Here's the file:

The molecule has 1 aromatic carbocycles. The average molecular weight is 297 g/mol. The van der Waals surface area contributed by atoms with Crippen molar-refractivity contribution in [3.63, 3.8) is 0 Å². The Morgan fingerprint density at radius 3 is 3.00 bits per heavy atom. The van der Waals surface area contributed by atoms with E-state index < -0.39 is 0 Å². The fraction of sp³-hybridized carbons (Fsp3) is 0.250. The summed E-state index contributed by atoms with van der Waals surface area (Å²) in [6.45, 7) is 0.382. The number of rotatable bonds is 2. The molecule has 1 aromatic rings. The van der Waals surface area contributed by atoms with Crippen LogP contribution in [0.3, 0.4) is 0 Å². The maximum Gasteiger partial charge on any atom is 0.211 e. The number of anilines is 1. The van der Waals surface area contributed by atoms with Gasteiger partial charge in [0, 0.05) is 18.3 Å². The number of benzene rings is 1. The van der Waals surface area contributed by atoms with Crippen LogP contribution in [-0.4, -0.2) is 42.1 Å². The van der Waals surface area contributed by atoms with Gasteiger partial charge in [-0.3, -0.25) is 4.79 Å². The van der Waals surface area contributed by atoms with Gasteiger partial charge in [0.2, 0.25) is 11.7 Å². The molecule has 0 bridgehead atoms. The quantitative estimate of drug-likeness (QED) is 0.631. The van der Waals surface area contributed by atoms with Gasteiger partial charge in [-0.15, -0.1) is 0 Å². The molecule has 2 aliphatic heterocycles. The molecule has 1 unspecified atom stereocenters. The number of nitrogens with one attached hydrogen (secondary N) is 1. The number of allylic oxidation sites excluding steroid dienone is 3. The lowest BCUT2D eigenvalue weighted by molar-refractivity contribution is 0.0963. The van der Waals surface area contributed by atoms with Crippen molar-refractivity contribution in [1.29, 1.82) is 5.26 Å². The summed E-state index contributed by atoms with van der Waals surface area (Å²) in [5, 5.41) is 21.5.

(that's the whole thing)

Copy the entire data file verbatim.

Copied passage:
The molecule has 1 aromatic carbocycles. The average molecular weight is 297 g/mol. The van der Waals surface area contributed by atoms with Crippen molar-refractivity contribution in [3.63, 3.8) is 0 Å². The Morgan fingerprint density at radius 3 is 3.00 bits per heavy atom. The van der Waals surface area contributed by atoms with E-state index < -0.39 is 0 Å². The fraction of sp³-hybridized carbons (Fsp3) is 0.250. The summed E-state index contributed by atoms with van der Waals surface area (Å²) in [6.45, 7) is 0.382. The number of rotatable bonds is 2. The molecule has 1 aromatic rings. The van der Waals surface area contributed by atoms with Crippen LogP contribution in [0.3, 0.4) is 0 Å². The maximum Gasteiger partial charge on any atom is 0.211 e. The number of anilines is 1. The van der Waals surface area contributed by atoms with Gasteiger partial charge in [0, 0.05) is 18.3 Å². The number of benzene rings is 1. The van der Waals surface area contributed by atoms with Crippen LogP contribution in [-0.4, -0.2) is 42.1 Å². The van der Waals surface area contributed by atoms with Gasteiger partial charge in [-0.3, -0.25) is 4.79 Å². The van der Waals surface area contributed by atoms with Gasteiger partial charge in [0.2, 0.25) is 11.7 Å². The molecule has 0 bridgehead atoms. The quantitative estimate of drug-likeness (QED) is 0.631. The van der Waals surface area contributed by atoms with Gasteiger partial charge in [-0.15, -0.1) is 0 Å². The molecule has 2 aliphatic heterocycles. The molecule has 1 unspecified atom stereocenters. The number of nitrogens with one attached hydrogen (secondary N) is 1. The number of allylic oxidation sites excluding steroid dienone is 3. The lowest BCUT2D eigenvalue weighted by molar-refractivity contribution is 0.0963. The van der Waals surface area contributed by atoms with Crippen molar-refractivity contribution in [1.29, 1.82) is 5.26 Å². The summed E-state index contributed by atoms with van der Waals surface area (Å²) in [5, 5.41) is 21.5.